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Nigeria’s Twitter blackout: What’s really behind Buhari’s social media ban?

By Chinedu Asadu
Posted on Monday, 7 June 2021 14:05, updated on Tuesday, 20 July 2021 10:52

A man looks at newspapers at a newsstand in Abuja, Nigeria June 5, 2021. REUTERS/Afolabi Sotunde

After Nigeria’s President Muhammadu Buhari got angry with Twitter for deleting a tweet of his, he retaliated by blocking the country of more than 200 million to accessing the social media site.

In 2015, after he was elected to lead the most populous black nation in the world, President Muhammadu Buhari dropped his military title of ‘General’ after claiming to have become a “true democrat”. But after failed attempts at camouflaging, as well as unsuccessful efforts, to regulate social media and clamp down on free speech, he finally took a step against internet freedom – for the strangest of reasons.

On Wednesday June 2, Twitter deleted the president’s tweet that had threatened to deal with those causing trouble in the country in “the language they understand”. In the tweet, he spoke about the experience with the civil war where millions of Nigerians were killed.

The president’s outrage in numerous tweets was directed at the south-east region, and so, his comments provoked many Nigerians who accused him of threatening a replay of the extrajudicial killings experienced during the war.

Less than 24 hours after, Twitter deleted the post for violating its rules, prompting government criticism. The Information Minister Lai Mohammed said the social media platform was “suspect” and had a hidden agenda in Nigeria. He returned a day after to announce that the federal government is indefinitely suspending Twitter’s operations in the country, citing “the persistent use of the platform for activities that are capable of undermining Nigeria’s corporate existence” as a reason for the action.

But many Nigerians saw it coming after the president’s tweet was deleted.

Dr Leena Koni Hoffmann, an associate fellow of Africa Programme at Chatham House, said the government’s grouse with Twitter is also about the “democratising role of social media in mobilising and amplifying the voices of young Nigerians”.

‘Dictatorial tendencies’

True to the government’s threat, Nigerians woke up on Saturday 5 June to realise that indeed, they had no access to the platform. The Association of Licensed Telecommunication Operators of Nigeria confirmed in a statement that its members were instructed to restrict access to Twitter, but reluctantly added that “the rights held by people offline must also be protected online.”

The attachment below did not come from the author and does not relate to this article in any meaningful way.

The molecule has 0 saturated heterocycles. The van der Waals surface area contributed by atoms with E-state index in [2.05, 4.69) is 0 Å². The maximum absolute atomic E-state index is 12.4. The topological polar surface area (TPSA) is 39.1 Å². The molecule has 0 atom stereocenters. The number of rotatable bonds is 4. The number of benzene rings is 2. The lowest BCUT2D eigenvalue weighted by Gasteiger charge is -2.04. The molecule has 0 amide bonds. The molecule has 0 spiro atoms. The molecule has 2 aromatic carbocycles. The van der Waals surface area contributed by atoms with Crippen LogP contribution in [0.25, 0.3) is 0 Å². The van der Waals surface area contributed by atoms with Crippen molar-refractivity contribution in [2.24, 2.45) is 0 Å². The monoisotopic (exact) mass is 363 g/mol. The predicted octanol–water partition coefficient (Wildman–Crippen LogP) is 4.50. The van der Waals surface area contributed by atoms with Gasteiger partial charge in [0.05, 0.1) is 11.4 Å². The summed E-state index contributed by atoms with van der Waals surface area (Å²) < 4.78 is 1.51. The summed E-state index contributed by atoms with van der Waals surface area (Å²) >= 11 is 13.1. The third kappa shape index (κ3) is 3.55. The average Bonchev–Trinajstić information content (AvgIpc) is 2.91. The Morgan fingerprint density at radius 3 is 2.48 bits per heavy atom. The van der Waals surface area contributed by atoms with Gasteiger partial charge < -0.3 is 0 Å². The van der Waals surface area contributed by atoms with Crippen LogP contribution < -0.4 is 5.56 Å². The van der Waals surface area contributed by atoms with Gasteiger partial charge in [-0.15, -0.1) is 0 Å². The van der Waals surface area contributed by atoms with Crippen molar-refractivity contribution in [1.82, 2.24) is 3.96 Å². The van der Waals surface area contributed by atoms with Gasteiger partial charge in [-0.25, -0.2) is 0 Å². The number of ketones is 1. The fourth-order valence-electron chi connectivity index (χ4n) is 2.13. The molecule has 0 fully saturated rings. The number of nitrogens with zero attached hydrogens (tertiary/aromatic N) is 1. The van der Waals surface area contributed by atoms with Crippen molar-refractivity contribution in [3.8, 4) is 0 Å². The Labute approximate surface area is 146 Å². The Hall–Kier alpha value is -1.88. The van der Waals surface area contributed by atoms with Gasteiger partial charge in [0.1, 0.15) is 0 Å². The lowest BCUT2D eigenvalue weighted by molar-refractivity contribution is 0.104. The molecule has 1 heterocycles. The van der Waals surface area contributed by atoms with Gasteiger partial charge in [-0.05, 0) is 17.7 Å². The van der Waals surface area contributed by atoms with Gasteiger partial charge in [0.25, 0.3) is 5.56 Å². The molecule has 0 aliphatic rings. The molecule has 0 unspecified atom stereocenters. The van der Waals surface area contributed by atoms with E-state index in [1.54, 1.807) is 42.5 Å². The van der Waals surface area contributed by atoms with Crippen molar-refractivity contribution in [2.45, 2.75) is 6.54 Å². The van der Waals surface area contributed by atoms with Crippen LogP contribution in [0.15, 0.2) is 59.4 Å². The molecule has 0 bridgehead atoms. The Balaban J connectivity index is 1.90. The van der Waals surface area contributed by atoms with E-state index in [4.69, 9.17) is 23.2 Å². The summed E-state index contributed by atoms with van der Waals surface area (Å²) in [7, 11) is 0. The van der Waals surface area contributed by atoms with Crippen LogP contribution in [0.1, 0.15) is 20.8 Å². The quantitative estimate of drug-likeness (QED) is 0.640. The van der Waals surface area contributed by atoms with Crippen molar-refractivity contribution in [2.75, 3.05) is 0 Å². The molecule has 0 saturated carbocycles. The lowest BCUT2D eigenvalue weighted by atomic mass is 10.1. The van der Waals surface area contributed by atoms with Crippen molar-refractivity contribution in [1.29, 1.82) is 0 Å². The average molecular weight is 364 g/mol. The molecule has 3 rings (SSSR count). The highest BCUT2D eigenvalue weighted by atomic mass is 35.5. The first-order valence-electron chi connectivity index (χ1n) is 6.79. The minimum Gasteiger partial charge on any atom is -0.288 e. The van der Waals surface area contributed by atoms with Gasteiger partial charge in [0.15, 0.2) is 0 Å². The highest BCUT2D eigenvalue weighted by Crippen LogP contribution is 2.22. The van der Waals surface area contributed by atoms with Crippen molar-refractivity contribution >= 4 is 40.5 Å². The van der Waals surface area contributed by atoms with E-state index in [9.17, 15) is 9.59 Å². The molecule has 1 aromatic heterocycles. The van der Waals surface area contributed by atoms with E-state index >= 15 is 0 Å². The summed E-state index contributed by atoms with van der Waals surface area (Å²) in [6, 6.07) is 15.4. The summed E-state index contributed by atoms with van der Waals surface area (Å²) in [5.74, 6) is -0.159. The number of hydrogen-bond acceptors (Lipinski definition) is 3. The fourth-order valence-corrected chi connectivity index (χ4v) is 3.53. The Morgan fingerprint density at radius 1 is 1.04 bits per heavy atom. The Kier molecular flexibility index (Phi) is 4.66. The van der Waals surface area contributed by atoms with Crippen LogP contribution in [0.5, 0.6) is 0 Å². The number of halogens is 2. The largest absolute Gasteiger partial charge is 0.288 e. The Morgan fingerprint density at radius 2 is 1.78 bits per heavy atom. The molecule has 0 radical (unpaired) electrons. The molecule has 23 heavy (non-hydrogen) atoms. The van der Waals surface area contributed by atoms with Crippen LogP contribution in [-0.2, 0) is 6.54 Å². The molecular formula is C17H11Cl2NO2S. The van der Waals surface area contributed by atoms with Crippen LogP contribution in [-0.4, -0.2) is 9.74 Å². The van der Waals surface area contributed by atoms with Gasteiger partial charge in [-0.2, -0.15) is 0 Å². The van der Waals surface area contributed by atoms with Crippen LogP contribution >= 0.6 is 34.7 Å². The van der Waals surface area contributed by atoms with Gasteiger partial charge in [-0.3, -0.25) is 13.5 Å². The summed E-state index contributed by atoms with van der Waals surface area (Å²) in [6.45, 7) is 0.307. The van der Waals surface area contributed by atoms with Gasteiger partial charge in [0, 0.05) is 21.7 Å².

Zainab Usman, director of the Africa Program at the Carnegie Endowment for International Peace, tells The Africa Report that the suspension will “severely test the relationship between the federal government and a section of young Nigerians.”

“This deterioration in state-society relations does not only come after the EndSars protests in October last year but also the widespread insecurity that seems to be engulfing the country,” she said.

A number of other prominent persons and groups have also criticised the government’s action:

  • Nobel Laureate Prof. Wole Soyinka described it as “dictatorial spasm” and an action “unbecoming of a democratically elected president.”
  • Former Senate President Bukola Saraki said the suspension should not be in place for “a nation with a vibrant youthful population for whom Twitter is a source of their income and livelihood.”
  • Civic-tech non-profit organisation BudgIT said the action is “not just an attack on democracy but also an attempt to shut down citizens’ voices.
  • Senior Lawyer Femi Falana said it was part of the Buhari government’s plan to gag the media.

And many would indeed agree with Falana. The suspension was only the latest in a series of government actions that clamp down on press freedom and the right to free speech.

The government is notorious for sanctioning media houses over their coverage on certain issues. The country’s broadcasting law was amended without due process while the Nigerian secret police known as the Department of State Service has arrested and detained a number of journalists for reports that either the federal or state governments see as unfavourable.

There are also concerns that the government exposes Nigeria to international ridicule and de-markets the country further. Nigeria has often missed out on the big economic opportunities despite being Africa’s biggest economy, mostly as a result of government actions that have punctured investor confidence.

The suspension of Twitter was swiftly implemented whereas the same speed has not been evident in using digital tools to, say, track kidnappers, capture terrorists and confront other criminals on a murderous rampage across the country.

The country currently was ranked 14th in Africa in the latest World Bank Ease of Doing Business report, but the government’s growing intolerance, coupled with a worsening economy could rewind much of the progress that has been recorded over the years.

“The country and her rulers need to sit tight and face governance instead of chasing shadows and disgracing us in the comity of nations,” says Idayat Hassan, director of the Centre for Democracy and Development, an Abuja-based policy advocacy and research organisation.

“Tomorrow, when Nigeria is ranked as partially free or not free by any global institution, the activists get blamed. But it’s this government that is tramping on rights and prefers authoritarianism to democracy,” Hassan tells The Africa Report.

Is social media ban gradually coming into effect?